Whether they are self-employed and working in chambers or employed directly by an organisation, barristers will usually specialise in a type of law such as criminal law, commercial law or chancery law. Barristers give legal advice to clients and solicitors as well as representing people or organisations in court. Most barristers are self-employed and are hired by solicitors or members of the public to represent their cases. Other barristers are employed by the Crown Prosecution Service (CPS), the Government Legal Service (GLS) or other organisations such as government departments, agencies, the armed forces or charities.
A career as a barrister can be very rewarding, comes with a lot of prestige and has the potential for high earnings. Experienced and successful barristers may have the opportunity to become a Queen’s Counsel or even a judge.
If you have a keen interest in the law, an analytical mind and the ability to remain calm under pressure, a career as a barrister might be for you. You will also need a desire to study hard as the qualification route is tough and competition is high for pupillage positions. As most barristers are self-employed you will need excellent organisational skills to manage your own workload and finances.
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The responsibilities of a barrister will vary depending on the area that they specialise in and where they practice. For example a barrister specialising in criminal law is likely to spend a lot more time in court than a barrister specialising in chancery law. The general responsibilities of a barrister involve:
- Working with and advising clients and solicitors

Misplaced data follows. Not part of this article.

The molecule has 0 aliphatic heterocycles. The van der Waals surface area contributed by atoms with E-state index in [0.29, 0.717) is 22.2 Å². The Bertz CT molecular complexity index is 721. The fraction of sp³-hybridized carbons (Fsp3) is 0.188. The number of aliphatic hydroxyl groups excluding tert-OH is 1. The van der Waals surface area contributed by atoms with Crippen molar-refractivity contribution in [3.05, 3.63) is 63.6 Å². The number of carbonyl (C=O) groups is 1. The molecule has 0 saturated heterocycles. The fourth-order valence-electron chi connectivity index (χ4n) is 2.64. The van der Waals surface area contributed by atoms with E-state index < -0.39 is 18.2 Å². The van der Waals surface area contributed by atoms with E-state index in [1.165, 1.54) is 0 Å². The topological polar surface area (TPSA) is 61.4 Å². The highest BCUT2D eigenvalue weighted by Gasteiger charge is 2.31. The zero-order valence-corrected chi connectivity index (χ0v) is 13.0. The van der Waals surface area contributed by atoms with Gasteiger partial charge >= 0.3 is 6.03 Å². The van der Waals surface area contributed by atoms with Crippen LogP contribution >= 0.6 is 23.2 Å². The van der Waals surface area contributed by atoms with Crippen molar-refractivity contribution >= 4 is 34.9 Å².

- Interpreting the law where relevant to their cases
- Legal research
- Drafting legal documents
- Preparing cases for court
- Representing clients in court
- Negotiating settlements out of court
- Working with witness statements and cross-examining witnesses
Barristers who work in chambers will also contribute to the smooth running of the offices and supporting trainees through their pupillage.
The first step on the path to qualifying as a barrister is to get a degree. This doesn’t have to be in law but if you do choose a different subject to study, you will need to complete the Graduate Diploma in Law (GDL). This one year course will earn a diploma which is equivalent to a law degree.
After completion of a law degree or GDL, you can join an Inn of Court. These Inns provide barristers and student members with support, training opportunities and library facilities. You must join one of the four Inns before you can progress in your training to become a barrister:
The next stage is to complete the Bar Professional Training Course (BPTC). You can complete this course full-time over one year, or part-time over two years. This course will help you prepare for your pupillage and often involves debating practice and mock trials to develop the essential skills that a barrister needs.